All eyes watched him. He drew the cord, and the arrow flew upwards with a hissing sound; it hit the target eye, and the golden fish fell over and clashed upon the ground.
Like distant thunder arose the plaudits of the multitude; hundreds of Brahmans shouted in ecstasy and waved their scarfs. A thousand trumpets clamoured in triumph, and the drums were beaten loud.
Draupadi is overjoyed and garlands Arjuna
The heart of Draupadi was filled with joy, and, smiling coyly, she advanced towards Arjuna and flung the golden bridal garland over his shoulders. Celestial blossoms fluttered, descending through the air, and the sound of celestial music was heard. Drupada is also visibly pleased.
Finally, the objective of having Draupadi swayamvara was fulfilled.
The protest of Kings
When the reality dawned over the kings, they felt humiliated that what they could not do, a weak Brahmin has achieved. Citing that Draupadi should be married to warrior class (Kshatriya), they attacked the humble Brahmin.
Pandavas rose in unison
As Arjuna was attacked, Bhima gave him company with an uprooted tree. Yudhishthira and the younger brothers were soon helping them, and the Brahmins also came forward to give their aid.
For a moment the kings paused, pondering at the daring of the priestly band, but impatient Karna and angry Shalya, King of Madra, dashed forward like two infuriated elephants against Arjuna and Bhima.
The duel of Karna and Arjuna
The brothers sustained the attack, and soon Karna was struck by Arjuna. Karna was amazed with the skills of the Brahmin, and enquired that who was he to possess the great skill of an archer. He said “There is no man who can thwart me with defiance as you have done even now, save Arjuna alone.”
Arjuna politely replied that I am a humble Brahmin who wants to protect himself. Soon Karna withdrew, realizing that this was no ordinary Brahmin, but Bhima and Shalya fought valiantly. Fighting furious like two elephants, they continued for a while, before Bhima defeated him.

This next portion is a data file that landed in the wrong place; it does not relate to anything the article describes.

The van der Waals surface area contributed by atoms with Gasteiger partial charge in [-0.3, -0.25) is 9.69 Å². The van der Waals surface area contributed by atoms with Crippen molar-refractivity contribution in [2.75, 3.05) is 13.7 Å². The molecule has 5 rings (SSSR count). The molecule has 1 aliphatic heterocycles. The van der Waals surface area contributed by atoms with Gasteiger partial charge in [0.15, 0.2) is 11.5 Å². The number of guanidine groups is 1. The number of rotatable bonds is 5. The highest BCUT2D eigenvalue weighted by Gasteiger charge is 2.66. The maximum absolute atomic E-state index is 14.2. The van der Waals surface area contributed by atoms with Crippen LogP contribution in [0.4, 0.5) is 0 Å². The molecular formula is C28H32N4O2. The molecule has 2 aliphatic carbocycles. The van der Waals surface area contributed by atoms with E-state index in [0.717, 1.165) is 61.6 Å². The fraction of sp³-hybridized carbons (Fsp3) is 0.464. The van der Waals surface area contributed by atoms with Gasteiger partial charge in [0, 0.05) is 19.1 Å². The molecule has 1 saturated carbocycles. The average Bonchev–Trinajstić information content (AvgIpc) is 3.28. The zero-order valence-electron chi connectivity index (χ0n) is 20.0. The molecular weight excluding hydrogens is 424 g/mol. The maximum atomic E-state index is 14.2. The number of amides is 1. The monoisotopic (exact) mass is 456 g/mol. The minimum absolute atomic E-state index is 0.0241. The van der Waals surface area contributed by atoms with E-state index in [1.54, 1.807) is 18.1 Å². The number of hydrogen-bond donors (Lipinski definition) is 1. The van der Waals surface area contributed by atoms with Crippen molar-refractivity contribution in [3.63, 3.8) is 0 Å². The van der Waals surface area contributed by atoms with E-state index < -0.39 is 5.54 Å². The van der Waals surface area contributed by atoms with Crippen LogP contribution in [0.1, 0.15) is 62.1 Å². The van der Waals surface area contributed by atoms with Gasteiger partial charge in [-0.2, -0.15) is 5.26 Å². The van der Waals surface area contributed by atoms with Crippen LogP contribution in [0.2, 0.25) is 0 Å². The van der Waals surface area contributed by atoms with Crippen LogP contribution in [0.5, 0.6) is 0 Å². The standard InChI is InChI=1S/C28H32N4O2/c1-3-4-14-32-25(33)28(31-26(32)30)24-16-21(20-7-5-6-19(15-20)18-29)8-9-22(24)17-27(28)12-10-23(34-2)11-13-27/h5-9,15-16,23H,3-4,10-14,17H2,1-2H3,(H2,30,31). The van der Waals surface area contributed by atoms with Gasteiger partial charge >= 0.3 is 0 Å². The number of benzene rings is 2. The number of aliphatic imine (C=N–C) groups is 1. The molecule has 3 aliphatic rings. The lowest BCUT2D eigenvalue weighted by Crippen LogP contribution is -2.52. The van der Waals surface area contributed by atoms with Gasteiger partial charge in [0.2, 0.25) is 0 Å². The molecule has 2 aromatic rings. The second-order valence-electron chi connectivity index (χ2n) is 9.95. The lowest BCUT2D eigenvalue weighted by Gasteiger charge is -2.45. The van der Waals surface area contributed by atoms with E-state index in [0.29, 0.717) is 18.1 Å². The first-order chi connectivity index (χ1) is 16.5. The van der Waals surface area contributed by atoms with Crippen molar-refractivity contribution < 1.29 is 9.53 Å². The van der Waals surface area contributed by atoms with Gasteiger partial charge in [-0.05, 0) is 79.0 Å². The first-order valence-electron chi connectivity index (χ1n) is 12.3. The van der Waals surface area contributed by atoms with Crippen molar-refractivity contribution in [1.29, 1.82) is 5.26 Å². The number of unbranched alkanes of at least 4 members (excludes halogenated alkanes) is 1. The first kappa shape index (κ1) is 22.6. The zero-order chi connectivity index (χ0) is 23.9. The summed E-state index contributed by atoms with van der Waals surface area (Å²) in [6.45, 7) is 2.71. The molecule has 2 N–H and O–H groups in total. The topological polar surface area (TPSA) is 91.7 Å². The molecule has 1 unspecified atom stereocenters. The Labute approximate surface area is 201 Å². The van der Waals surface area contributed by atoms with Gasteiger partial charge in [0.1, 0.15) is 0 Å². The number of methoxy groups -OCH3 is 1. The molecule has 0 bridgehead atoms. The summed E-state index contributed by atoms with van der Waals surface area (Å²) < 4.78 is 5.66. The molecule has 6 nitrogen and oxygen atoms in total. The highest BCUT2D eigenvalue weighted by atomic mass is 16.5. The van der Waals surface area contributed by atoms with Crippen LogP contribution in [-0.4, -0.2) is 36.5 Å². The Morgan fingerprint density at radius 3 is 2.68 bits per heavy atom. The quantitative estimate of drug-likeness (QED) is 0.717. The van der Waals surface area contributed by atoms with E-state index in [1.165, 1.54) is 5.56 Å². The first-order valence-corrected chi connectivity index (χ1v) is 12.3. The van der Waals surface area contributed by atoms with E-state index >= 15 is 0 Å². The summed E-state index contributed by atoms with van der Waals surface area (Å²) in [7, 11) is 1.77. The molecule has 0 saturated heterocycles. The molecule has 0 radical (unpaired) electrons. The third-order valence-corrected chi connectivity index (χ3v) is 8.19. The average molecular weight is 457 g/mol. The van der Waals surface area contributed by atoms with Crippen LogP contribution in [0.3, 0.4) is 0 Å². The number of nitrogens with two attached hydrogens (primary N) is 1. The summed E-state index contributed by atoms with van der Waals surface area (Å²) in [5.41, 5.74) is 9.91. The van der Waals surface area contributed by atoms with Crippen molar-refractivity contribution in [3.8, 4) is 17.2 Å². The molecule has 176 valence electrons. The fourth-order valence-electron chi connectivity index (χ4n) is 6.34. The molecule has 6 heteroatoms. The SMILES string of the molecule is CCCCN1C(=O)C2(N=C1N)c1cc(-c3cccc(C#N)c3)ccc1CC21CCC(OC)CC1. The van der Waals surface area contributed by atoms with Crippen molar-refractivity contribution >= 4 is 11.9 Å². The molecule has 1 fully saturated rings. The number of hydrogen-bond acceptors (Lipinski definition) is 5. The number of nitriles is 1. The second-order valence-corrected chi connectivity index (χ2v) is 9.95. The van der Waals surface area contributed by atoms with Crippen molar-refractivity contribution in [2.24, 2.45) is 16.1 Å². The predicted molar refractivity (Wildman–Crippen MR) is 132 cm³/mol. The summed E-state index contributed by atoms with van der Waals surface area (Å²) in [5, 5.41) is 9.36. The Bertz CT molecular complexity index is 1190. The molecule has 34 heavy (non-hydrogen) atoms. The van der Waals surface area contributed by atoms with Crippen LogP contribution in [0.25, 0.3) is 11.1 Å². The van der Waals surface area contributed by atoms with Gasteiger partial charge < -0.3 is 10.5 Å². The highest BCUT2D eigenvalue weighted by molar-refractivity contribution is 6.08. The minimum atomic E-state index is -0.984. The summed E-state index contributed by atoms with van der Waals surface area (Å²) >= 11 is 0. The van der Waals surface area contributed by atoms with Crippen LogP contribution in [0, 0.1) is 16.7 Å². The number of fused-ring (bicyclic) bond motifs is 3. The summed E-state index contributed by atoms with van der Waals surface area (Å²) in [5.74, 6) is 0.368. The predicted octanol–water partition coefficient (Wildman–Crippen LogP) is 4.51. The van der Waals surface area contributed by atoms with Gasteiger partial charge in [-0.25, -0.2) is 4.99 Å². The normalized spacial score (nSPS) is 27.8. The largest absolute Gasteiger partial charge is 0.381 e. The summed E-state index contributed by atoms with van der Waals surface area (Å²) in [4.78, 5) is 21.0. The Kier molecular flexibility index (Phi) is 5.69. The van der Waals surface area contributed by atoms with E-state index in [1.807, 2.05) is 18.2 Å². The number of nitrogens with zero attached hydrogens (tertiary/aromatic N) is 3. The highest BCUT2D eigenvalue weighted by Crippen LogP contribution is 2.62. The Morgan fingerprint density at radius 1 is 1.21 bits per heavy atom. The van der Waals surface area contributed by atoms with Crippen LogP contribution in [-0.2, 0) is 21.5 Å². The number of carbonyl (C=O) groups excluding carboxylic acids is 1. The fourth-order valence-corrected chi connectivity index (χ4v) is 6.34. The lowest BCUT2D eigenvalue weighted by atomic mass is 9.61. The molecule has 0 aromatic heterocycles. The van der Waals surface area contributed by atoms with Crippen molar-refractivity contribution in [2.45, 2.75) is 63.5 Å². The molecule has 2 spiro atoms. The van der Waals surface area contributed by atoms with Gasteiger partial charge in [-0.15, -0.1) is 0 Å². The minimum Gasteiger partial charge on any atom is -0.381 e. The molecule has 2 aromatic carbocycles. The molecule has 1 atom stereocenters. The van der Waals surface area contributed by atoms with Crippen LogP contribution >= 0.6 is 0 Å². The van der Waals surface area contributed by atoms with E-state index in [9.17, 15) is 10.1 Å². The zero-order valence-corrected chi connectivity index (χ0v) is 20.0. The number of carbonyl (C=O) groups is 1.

Arjuna takes Draupadi
Soon enough, Arjuna took Draupadi by the hand and led her away in peace from that scene of angry strife. So ended the Draupadi swayamvara, and Krishna declared that the bride had been fairly won.
Pandavas were recognised
Drishtdyumna, Draupadi’s brother, followed them to find out who the Brahmin was. When they reached their hut, the Pandavas called out to their mother, Kunti, “Look, Mother, what we have brought.” Kunti replied from inside the hut, “Share it among yourselves,” thinking that they had brought food.
Draupadi marries Pandavas
When she saw the bride and was told that she was Arjuna’s wife, Kunti was very unhappy at what she had said. As a custom, the Pandavas would have to obey every word that she had said – Draupadi would have to become the wife of all five brothers. Just then Krishna came to their hut. He told Kunti, “in her previous life Draupadi had worshipped Shiva to get a husband with certain qualities. So, Lord Shiva had given her a boon which has resulted in her having five husbands” On hearing this Kunti felt satisfied and Draupadi became the wife of all five Pandavas.
Dhrishtadyumna who had followed them, heard all this. He went back to his father Drupada and said, “I have good news for you. The brave Brahmin who married Draupadi was none other than the great Arjuna.” Drupada was delighted to hear this. But when he came to know that Draupadi was to be the wife of all the five Pandavas, he was sad, because this was against the law. At that time, Sage Vyasa came there. He told Drupada, “Though such a marriage is not permitted in the Holy Scriptures, this particular marriage is a result of a boon by Shiva himself, so it is not against the law.” Satisfied Drupada arranged for a reception at the palace. The Pandavas were invited and the wedding between the Pandavas and Draupadi was performed with great splendour.